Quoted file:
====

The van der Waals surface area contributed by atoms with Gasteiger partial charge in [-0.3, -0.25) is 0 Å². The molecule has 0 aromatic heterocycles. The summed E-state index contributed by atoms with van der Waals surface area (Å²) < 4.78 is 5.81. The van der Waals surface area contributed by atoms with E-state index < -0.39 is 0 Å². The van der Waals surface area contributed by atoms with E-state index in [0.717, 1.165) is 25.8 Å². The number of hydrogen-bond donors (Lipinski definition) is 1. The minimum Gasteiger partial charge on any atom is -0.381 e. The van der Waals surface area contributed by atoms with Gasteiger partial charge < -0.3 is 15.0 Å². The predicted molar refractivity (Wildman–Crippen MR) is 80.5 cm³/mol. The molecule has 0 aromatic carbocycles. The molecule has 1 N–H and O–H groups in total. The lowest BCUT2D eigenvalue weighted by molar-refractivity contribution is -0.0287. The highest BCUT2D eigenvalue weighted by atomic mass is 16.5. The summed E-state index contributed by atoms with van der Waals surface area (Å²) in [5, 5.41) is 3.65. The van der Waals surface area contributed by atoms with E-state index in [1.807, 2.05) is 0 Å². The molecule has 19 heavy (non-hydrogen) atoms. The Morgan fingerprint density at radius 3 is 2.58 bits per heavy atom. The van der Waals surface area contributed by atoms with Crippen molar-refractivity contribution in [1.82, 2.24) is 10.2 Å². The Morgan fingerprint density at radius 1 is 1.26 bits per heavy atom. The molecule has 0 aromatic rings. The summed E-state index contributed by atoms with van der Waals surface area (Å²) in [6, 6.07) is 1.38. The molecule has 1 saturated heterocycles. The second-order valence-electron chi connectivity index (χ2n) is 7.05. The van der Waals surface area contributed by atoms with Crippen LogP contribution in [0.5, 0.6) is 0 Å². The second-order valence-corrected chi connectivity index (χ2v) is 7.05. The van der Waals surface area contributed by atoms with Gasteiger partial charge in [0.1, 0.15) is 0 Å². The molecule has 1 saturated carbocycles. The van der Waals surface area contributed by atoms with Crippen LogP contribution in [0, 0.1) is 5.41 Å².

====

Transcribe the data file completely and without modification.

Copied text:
The van der Waals surface area contributed by atoms with Gasteiger partial charge in [-0.3, -0.25) is 0 Å². The molecule has 0 aromatic heterocycles. The summed E-state index contributed by atoms with van der Waals surface area (Å²) < 4.78 is 5.81. The van der Waals surface area contributed by atoms with E-state index < -0.39 is 0 Å². The van der Waals surface area contributed by atoms with E-state index in [0.717, 1.165) is 25.8 Å². The number of hydrogen-bond donors (Lipinski definition) is 1. The minimum Gasteiger partial charge on any atom is -0.381 e. The van der Waals surface area contributed by atoms with Gasteiger partial charge < -0.3 is 15.0 Å². The predicted molar refractivity (Wildman–Crippen MR) is 80.5 cm³/mol. The molecule has 0 aromatic carbocycles. The molecule has 1 N–H and O–H groups in total. The lowest BCUT2D eigenvalue weighted by molar-refractivity contribution is -0.0287. The highest BCUT2D eigenvalue weighted by atomic mass is 16.5. The summed E-state index contributed by atoms with van der Waals surface area (Å²) in [5, 5.41) is 3.65. The van der Waals surface area contributed by atoms with E-state index in [1.807, 2.05) is 0 Å². The molecule has 19 heavy (non-hydrogen) atoms. The Morgan fingerprint density at radius 3 is 2.58 bits per heavy atom. The van der Waals surface area contributed by atoms with Crippen molar-refractivity contribution in [1.82, 2.24) is 10.2 Å². The Morgan fingerprint density at radius 1 is 1.26 bits per heavy atom. The molecule has 0 aromatic rings. The summed E-state index contributed by atoms with van der Waals surface area (Å²) in [6, 6.07) is 1.38. The molecule has 1 saturated heterocycles. The second-order valence-electron chi connectivity index (χ2n) is 7.05. The van der Waals surface area contributed by atoms with Crippen LogP contribution in [0.5, 0.6) is 0 Å². The second-order valence-corrected chi connectivity index (χ2v) is 7.05. The van der Waals surface area contributed by atoms with Gasteiger partial charge in [0.1, 0.15) is 0 Å². The molecule has 1 saturated carbocycles. The van der Waals surface area contributed by atoms with Crippen LogP contribution in [0, 0.1) is 5.41 Å².